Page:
ST. PAUL, MN — Any time two top teams play, a dogfight is expected. Such was the case tonight, as No. 5 St. Scholastica hit the road to take on No. 7 Hamline in a non-conference tilt. With both off to impressive starts in their respective seasons and both featuring very similar styles, most figured this one might go down to the wire. As it played out, however, it was the road Saints, who behind two goals from Jordan Chong and a shutout by goaltender Brennan Poderzay, shut down the Pipers and pulled away for a 4-0 victory at Drake Arena.
Neither team was able to get much going in the opening minutes, but that changed as the Saints jumped up 1-0 at 6:59 of the period when Damon Milsom hit Chong on a breakaway. A quick forehand fake froze Pipers’ goaltender Beau Christian briefly and Chong slid it five-hole to stake the Saints to an early lead.
“[Getting an early lead] was very important to us and that was something we stressed,” said St. Scholastica coach Mark Wick, whose Saints are now 9-2-2 on the year. “Hamline was coming off games last week against Adrian and we were coming off the break not knowing how it would affect us, but I thought we did a great job.”
Hamline nearly tied the game with about eight minutes remaining in the period when a centering pass found the stick of the Pipers’ Jordan Van Gilder, but Poderzay shut the back door at the last second and make the stop. It was one of the best scoring chances the Pipers generated on the night.
It remained 1-0 Saints at the end of a period that featured plenty of end to end action and quality puck movement, but little by way of high quality scoring chances. The Pipers held a 5-4 shot advantage in the frame.
“Hamline is a very good hockey team and for us to get out like that I was very happy after the first period,” Wick said.
The Saints extended the lead to 2-0 at 4:01 of the second period when Chong struck again in transition. A long breakout pass, again from Milsom, set up a two-on-one with Chong and Brett Corcoran in which Chong kept it himself and buried a wrister over Christian’s right shoulder.
“Chonger’s been great,” Wick said. “Since the Lawrence game in the Thanksgiving tournament, he’s really stepped up his game. He’s been very productive”
The Pipers received back-to-back power plays in the minutes following Chong’s goal, but were unable to get pucks deep on the St. Scholastica kill units, no less on Poderzay, and the penalties expired without incident.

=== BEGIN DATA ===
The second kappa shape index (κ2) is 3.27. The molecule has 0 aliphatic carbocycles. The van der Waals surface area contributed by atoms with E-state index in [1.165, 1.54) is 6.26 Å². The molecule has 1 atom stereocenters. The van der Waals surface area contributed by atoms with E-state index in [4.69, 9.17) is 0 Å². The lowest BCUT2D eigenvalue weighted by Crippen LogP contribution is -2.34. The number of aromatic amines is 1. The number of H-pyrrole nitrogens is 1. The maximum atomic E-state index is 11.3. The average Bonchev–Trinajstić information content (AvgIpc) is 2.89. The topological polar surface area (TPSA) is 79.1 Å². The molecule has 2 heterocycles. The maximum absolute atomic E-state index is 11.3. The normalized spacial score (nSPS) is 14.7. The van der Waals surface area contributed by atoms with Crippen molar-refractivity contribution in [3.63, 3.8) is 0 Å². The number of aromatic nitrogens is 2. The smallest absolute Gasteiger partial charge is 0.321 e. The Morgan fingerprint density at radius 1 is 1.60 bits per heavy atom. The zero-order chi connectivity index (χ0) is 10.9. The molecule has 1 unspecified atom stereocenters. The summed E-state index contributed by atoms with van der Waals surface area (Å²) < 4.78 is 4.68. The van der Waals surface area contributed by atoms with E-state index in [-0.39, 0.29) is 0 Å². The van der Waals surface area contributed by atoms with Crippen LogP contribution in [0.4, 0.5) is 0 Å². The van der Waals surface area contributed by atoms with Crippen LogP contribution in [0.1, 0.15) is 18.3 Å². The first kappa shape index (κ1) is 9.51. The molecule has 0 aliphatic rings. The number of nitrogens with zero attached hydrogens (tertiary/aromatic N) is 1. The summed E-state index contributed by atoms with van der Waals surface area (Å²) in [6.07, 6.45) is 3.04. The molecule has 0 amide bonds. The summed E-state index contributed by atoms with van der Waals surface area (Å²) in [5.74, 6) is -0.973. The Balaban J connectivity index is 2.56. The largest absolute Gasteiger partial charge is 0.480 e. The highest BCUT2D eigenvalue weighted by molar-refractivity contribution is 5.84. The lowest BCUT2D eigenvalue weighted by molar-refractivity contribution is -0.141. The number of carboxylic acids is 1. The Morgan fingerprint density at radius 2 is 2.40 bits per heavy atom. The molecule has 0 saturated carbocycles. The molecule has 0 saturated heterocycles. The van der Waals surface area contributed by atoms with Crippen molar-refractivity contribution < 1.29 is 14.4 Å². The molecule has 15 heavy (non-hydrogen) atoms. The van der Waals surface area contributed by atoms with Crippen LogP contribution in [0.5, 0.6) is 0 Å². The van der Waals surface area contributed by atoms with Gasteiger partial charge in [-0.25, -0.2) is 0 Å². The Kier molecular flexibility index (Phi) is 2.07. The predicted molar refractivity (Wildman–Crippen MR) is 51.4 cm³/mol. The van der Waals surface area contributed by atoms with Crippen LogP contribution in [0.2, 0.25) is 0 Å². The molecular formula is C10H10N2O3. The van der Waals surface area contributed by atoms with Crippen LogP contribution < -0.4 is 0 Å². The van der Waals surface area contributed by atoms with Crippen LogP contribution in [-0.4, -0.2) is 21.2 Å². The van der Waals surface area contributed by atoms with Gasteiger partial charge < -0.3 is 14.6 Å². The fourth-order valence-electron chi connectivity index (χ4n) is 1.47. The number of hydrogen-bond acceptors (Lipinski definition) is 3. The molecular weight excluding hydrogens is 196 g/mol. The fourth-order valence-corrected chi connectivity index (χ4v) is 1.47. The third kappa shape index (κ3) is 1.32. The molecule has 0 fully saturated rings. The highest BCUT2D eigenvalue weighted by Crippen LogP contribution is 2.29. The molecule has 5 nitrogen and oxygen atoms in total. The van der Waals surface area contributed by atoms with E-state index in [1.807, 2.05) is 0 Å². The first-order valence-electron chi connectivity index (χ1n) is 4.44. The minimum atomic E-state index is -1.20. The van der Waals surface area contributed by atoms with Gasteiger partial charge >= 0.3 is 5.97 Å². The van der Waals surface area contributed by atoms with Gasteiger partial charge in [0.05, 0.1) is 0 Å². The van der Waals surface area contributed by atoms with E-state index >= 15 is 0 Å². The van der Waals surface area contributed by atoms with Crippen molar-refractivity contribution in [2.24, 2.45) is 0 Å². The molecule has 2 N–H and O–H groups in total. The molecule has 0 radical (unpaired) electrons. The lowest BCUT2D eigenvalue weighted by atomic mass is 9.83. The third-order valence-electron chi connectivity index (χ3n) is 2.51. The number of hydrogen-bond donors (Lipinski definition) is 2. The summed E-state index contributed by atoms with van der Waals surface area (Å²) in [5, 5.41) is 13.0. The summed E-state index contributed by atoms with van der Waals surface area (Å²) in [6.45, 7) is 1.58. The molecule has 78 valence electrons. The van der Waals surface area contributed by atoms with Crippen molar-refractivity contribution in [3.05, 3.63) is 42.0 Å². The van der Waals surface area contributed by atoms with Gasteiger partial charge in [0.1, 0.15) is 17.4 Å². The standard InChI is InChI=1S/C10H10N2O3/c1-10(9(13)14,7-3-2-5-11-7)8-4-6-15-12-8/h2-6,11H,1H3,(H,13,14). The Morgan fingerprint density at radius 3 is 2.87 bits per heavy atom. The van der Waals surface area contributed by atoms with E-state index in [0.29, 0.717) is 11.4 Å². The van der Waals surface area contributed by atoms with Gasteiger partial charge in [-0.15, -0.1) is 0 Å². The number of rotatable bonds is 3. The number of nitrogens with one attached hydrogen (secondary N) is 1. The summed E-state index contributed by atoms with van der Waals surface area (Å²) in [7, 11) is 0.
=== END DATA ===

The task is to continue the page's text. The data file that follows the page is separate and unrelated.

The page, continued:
The lead grew to 3-0 at 9:52 when a centering pass from the Saints’ Chris Sinclair was deflected in by Carter Davis. There was a brief discussion as to whether the puck was kicked in, but the officials deemed it a legal goal and the Pipers were in a three-goal hole against one of the best defensive teams around.
The Pipers received another power play with just over three minutes left in the period, but were once again unable to get on the board, thanks in part to the shot-blocking prowess of the Saints’ penalty kill unit.
“They did a great job keeping pucks out and it’s something we really stress,” said Wick of his penalty killers.
The third period rolled out much the same as the first two, as the Saints were largely able to keep the Pipers to the outside, in turn keeping Poderzay’s work load relatively light one.
All hopes of a Hamline comeback were dashed at 6:51 of the period when Chong hit Corcoran on another two-on-one. This time it was Corcoran who beat Christian and it was 4-0 Saints.
With ten minutes to go, Pipers’ forward Brian Arrigoni finally beat Poderzay, but his shot clanged off the crossbar and harmlessly out of play. The Saints only allowed six shots in the final frame, all of which were stopped by Poderzay. He turned back 16 in all to garner his second consecutive shutout.
“He’s been playing very well,” said Wick of Poderzay. “He’s been playing very confidently and I’m very happy for him. He got this tonight and he’s the type of guy who will be in the weight room tomorrow morning at 5:00 a.m., so it was real nice to see him get this.”
St. Scholastica outshot Hamline 19-16 on the night and the difference in the game was the Saints’ ability to convert on the few grade ‘A’ chances they managed to create.
“I think it was two teams that play a very similar style and both play good team defense, but like to get up the rink as well,” said Wick. “We knew it wasn’t going to be a horse race and there wouldn’t be a lot of chances and we would need to capitalize on our chances. Tonight we did that.”
Wick was especially pleased with the Saints’ defensive efforts over the final half of the game, as they did not break form and get complacent despite holding a three-goal lead.
“That’s something we stress and we are very confident with our depth and are used to being in these situations over the past few years. We told our guys they weren’t going to win the game in the first period. We set it up to hopefully be in the game in the third period with a chance to win and that’s what we were able to do.”